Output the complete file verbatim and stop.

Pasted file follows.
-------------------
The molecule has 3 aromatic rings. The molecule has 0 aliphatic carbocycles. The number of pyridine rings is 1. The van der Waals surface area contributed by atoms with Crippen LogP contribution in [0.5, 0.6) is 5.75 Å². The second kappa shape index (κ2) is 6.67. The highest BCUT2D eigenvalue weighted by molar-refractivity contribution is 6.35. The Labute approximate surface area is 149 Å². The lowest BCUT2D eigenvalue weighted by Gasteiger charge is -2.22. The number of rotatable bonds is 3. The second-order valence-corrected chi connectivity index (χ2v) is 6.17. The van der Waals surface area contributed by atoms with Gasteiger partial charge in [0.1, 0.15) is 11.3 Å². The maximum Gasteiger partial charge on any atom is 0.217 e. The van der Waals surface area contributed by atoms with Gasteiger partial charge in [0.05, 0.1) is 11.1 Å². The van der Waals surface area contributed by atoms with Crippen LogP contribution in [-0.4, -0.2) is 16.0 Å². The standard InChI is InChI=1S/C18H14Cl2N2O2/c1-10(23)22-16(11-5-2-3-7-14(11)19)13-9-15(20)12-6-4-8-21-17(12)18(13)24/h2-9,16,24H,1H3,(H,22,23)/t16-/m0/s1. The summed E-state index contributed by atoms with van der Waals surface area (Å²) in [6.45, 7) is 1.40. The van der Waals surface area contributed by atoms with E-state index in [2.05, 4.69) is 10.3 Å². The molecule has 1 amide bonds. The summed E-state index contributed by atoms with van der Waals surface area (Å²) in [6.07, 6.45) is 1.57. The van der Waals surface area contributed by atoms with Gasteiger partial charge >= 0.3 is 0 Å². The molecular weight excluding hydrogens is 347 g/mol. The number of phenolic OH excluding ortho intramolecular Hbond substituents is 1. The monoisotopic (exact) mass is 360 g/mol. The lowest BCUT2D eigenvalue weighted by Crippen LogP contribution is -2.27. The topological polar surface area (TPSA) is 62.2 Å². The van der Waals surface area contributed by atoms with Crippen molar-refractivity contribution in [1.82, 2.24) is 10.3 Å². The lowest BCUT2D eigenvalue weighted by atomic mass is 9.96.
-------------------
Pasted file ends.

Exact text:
The molecule has 3 aromatic rings. The molecule has 0 aliphatic carbocycles. The number of pyridine rings is 1. The van der Waals surface area contributed by atoms with Crippen LogP contribution in [0.5, 0.6) is 5.75 Å². The second kappa shape index (κ2) is 6.67. The highest BCUT2D eigenvalue weighted by molar-refractivity contribution is 6.35. The Labute approximate surface area is 149 Å². The lowest BCUT2D eigenvalue weighted by Gasteiger charge is -2.22. The number of rotatable bonds is 3. The second-order valence-corrected chi connectivity index (χ2v) is 6.17. The van der Waals surface area contributed by atoms with Gasteiger partial charge in [0.1, 0.15) is 11.3 Å². The maximum Gasteiger partial charge on any atom is 0.217 e. The van der Waals surface area contributed by atoms with Gasteiger partial charge in [0.05, 0.1) is 11.1 Å². The van der Waals surface area contributed by atoms with Crippen LogP contribution in [-0.4, -0.2) is 16.0 Å². The standard InChI is InChI=1S/C18H14Cl2N2O2/c1-10(23)22-16(11-5-2-3-7-14(11)19)13-9-15(20)12-6-4-8-21-17(12)18(13)24/h2-9,16,24H,1H3,(H,22,23)/t16-/m0/s1. The summed E-state index contributed by atoms with van der Waals surface area (Å²) in [6.45, 7) is 1.40. The van der Waals surface area contributed by atoms with E-state index in [2.05, 4.69) is 10.3 Å². The molecule has 1 amide bonds. The summed E-state index contributed by atoms with van der Waals surface area (Å²) in [6.07, 6.45) is 1.57. The van der Waals surface area contributed by atoms with Gasteiger partial charge >= 0.3 is 0 Å². The molecular weight excluding hydrogens is 347 g/mol. The number of phenolic OH excluding ortho intramolecular Hbond substituents is 1. The monoisotopic (exact) mass is 360 g/mol. The lowest BCUT2D eigenvalue weighted by Crippen LogP contribution is -2.27. The topological polar surface area (TPSA) is 62.2 Å². The van der Waals surface area contributed by atoms with Crippen molar-refractivity contribution in [1.82, 2.24) is 10.3 Å². The lowest BCUT2D eigenvalue weighted by atomic mass is 9.96.